Diana Febry (dianaj) | 17 comments Ha Ha. Yes I love that phrase. The only person I've ever heard use it was my mother & myself. It sums up a lot of people I meet in the horsey world.
I day-dream all the time. I become quite anti-social when I'm working out plot ideas. I've never thought of killing anyone (honest) although I dread to think what anyone would make of my computer records. Been looking into murder by onion soup for next book! Daffodil bulbs are very poisonous but could easily be mixed up with a few onions. Trying to find out whether it would actually kill someone or just make them very ill.


message 18: by [deleted user] (new)

I wasn't sure whether it meant rich on the outside and poor underneath, or trying to hide inner sluttiness with outer veneers of imagined classiness. Either way, I liked it.


message 19: by P.J. (new) - rated it 4 stars

P.J. O'Brien | 114 comments Faerie wrote: "I wasn't sure whether it meant rich on the outside and poor underneath, or trying to hide inner sluttiness with outer veneers of imagined classiness. Either way, I liked it."

I was thinking it meant the first one when I read it, though your alternative is certainly interesting.


message 20: by P.J. (new) - rated it 4 stars

P.J. O'Brien | 114 comments Diana wrote: "...I've never thought of killing anyone (honest) although I dread to think what anyone would make of my computer records. Been looking into murder by onion soup for next book! Daffodil bulbs are very poisonous but could easily be mixed up with a few onions. Trying to find out whether it would actually kill someone or just make them very ill."

Maybe the FAQs on the local poison control site might help. But if daffodil (narcissus?) bulbs don't make you cry when cutting them up, would that be a giveaway? (Note to self: accept no dinner invitations from mystery writers coming up with poison vector ideas..)


message 21: by [deleted user] (new)

I really like how that chapter with Sue talking to the unidentified person was done. It's obvious that she knows who the person is and that we probably do too if he or she was identified. But we don't know if it's the killer or someone who is genuinely trying to help her not get framed for it. It's written so well that it doesn't reveal who it is, but still doesn't sound clumsy and awkward like I just did with my "he or she" just now. This is a very good mystery!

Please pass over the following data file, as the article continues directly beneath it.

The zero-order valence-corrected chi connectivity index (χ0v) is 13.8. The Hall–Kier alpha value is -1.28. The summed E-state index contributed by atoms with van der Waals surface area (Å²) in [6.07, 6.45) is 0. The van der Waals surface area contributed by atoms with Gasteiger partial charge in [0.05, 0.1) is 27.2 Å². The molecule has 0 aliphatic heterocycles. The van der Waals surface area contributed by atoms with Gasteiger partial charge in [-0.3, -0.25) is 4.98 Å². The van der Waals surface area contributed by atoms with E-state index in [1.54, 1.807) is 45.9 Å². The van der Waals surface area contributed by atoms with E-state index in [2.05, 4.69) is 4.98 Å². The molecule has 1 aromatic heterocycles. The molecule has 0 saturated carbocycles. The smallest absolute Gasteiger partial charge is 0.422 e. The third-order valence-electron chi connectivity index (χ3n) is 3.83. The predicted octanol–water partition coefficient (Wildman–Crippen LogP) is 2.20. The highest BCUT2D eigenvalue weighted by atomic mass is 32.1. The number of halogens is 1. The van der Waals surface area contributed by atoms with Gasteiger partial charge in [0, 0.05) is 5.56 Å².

message 22: by P.J. (new) - rated it 4 stars

P.J. O'Brien | 114 comments I thought so too.


Diana Febry (dianaj) | 17 comments Thank you, Faerie and P.J. I really appreciate your comments. All will be revealed at the end!


message 24: by [deleted user] (new)

I'm almost done here. It really is an entertaining read with most all of my checklist items for a good British mystery satisfied:

- English countryside, preferably with some gentry nearby (check)
- intelligent plot twists (check)
- good clues vs reveals ratio (check)
- main characters getting snockered in the middle of the day or otherwise on the job for no apparent reason(check)
- nobly restrained emotional impulses (check)
- gardening, dogs, or horses key parts of the plot (check, check, & check)
- fun Britzy words used to insult others (check)

In fact, here's a fun little bit that the estate manager for an earl says to a police inspector with a warrant to investigate multiple homicides:
"To be honest, I find those boffins a very dry lot and I can’t imagine they do anything of any great interest or worth. Now, shall we have a drink of something before we set off or are you raring to go?”

Yes indeed, Diana. We're making room on the shelves for all of your books if they're anything like this one.